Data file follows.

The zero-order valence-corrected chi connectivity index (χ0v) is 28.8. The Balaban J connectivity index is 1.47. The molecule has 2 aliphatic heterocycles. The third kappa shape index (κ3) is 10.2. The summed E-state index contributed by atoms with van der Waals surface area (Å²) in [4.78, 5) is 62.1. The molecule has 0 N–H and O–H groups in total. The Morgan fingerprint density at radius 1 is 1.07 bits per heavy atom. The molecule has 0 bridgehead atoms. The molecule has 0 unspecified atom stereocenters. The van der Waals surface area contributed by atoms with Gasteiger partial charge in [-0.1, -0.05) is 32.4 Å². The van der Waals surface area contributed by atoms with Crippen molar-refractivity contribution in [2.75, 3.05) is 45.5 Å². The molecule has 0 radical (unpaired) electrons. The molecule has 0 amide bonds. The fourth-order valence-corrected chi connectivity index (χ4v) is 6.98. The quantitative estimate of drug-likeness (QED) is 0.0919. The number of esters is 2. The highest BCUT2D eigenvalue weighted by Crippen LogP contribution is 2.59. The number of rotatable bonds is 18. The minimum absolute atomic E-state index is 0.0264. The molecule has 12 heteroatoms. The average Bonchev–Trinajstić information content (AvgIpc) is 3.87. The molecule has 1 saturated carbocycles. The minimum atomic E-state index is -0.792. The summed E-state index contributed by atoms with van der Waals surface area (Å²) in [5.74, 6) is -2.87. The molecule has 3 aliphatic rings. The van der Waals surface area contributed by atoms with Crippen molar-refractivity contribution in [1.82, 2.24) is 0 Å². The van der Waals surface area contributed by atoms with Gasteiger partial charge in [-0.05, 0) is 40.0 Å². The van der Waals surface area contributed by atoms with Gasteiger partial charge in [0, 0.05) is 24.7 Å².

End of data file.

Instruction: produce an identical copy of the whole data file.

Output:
The zero-order valence-corrected chi connectivity index (χ0v) is 28.8. The Balaban J connectivity index is 1.47. The molecule has 2 aliphatic heterocycles. The third kappa shape index (κ3) is 10.2. The summed E-state index contributed by atoms with van der Waals surface area (Å²) in [4.78, 5) is 62.1. The molecule has 0 N–H and O–H groups in total. The Morgan fingerprint density at radius 1 is 1.07 bits per heavy atom. The molecule has 0 bridgehead atoms. The molecule has 0 unspecified atom stereocenters. The van der Waals surface area contributed by atoms with Gasteiger partial charge in [-0.1, -0.05) is 32.4 Å². The van der Waals surface area contributed by atoms with Crippen molar-refractivity contribution in [2.75, 3.05) is 45.5 Å². The molecule has 0 radical (unpaired) electrons. The molecule has 0 amide bonds. The fourth-order valence-corrected chi connectivity index (χ4v) is 6.98. The quantitative estimate of drug-likeness (QED) is 0.0919. The number of esters is 2. The highest BCUT2D eigenvalue weighted by Crippen LogP contribution is 2.59. The number of rotatable bonds is 18. The minimum absolute atomic E-state index is 0.0264. The molecule has 12 heteroatoms. The average Bonchev–Trinajstić information content (AvgIpc) is 3.87. The molecule has 1 saturated carbocycles. The minimum atomic E-state index is -0.792. The summed E-state index contributed by atoms with van der Waals surface area (Å²) in [5.74, 6) is -2.87. The molecule has 3 aliphatic rings. The van der Waals surface area contributed by atoms with Crippen molar-refractivity contribution in [1.82, 2.24) is 0 Å². The van der Waals surface area contributed by atoms with Gasteiger partial charge in [-0.05, 0) is 40.0 Å². The van der Waals surface area contributed by atoms with Gasteiger partial charge in [0, 0.05) is 24.7 Å².